While the face buttons are slightly further apart on the DualSense than they were on the DualShock 4, the difference is negligible and you're unlikely to even notice it. This is the same with the redesigned touch pad: Looks different, feels much the same. The difference you will notice, however, is the one between the shoulder buttons on the two controllers. The chunkier L1, L2, R1 and R2 buttons feel sturdier and more like triggers than buttons. Bear in mind, this is before you've even switched on the system.

Once on, it's a whole different story. But before that story, here's a slight digression: Over two decades ago, I made my quarterly visit to an electronics store in the Greater London town of Harrow and was perusing through PC games, when I heard an animated conversation between the store clerk and a customer. The customer wanted to buy a Rumble Pak for her son's Nintendo 64 system and wasn't 100 percent on its exact purpose. For the uninitiated, a Rumble Pak was a device that slotted into the N64's iconic trident controller and provided force feedback when playing games. That this little accessory — a completely non-essential one, mind you — cost as much as a game (£40 back then) was something the customer could not stomach and proceeded to storm out of the store, presumably cursing her son for sending her on this ludicrous mission to acquire a Rumble Pak.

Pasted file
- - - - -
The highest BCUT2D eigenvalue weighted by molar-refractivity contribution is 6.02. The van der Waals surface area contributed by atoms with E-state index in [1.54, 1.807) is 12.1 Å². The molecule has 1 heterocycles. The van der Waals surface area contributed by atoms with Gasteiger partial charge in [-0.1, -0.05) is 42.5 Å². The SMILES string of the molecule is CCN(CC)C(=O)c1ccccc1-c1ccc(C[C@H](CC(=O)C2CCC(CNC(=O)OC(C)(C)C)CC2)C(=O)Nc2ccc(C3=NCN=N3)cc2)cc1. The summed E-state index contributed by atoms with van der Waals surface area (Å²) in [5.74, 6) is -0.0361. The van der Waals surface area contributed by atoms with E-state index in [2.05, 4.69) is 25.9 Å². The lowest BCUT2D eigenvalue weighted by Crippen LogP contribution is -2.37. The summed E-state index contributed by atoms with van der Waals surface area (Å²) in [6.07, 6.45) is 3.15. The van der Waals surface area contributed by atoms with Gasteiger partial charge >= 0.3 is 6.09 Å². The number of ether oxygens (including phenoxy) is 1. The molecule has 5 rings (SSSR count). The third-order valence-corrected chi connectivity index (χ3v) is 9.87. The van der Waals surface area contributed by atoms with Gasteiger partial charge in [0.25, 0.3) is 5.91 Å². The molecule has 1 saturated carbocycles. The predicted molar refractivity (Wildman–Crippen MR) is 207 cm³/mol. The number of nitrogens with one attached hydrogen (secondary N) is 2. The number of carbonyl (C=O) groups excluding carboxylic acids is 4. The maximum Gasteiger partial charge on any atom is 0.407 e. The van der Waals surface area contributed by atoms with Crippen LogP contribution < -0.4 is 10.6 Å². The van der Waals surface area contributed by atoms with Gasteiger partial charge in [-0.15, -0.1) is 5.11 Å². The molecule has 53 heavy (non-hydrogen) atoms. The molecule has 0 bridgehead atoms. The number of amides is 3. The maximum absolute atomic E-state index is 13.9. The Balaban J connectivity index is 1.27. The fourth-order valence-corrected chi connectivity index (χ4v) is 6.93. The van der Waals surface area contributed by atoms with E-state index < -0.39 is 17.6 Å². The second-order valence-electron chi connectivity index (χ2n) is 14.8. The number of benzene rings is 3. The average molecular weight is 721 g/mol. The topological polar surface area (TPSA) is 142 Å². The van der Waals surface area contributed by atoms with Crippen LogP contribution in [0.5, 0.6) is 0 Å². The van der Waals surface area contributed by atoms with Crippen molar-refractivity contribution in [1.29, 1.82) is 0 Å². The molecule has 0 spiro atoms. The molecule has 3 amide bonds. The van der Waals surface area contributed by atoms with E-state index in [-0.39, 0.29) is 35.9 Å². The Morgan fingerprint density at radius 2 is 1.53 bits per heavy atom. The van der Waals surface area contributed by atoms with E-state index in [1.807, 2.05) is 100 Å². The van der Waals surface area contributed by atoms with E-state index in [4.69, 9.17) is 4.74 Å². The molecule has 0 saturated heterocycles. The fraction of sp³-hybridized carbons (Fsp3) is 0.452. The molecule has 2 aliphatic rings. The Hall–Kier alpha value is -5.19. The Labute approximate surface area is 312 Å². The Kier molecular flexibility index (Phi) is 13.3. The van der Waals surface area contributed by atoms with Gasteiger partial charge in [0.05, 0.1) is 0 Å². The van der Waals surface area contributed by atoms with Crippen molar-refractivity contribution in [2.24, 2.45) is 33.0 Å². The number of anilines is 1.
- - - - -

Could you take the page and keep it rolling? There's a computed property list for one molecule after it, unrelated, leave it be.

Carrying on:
Two thoughts went through my 15-year-old mind at the time: The first was that it's not eavesdropping if the person is speaking loudly. And the second was that no amount of rumble or force feedback was worth that much money. Until 2 February, both those thoughts (that over time have turned into closely-held beliefs) stood unshaken. Today, I believe only that people would speak softly if they didn't wish to be overheard.

The DualSense controller. Firstpost/Karan Pradhan

The DualSense controller. Tech2/Karan Pradhan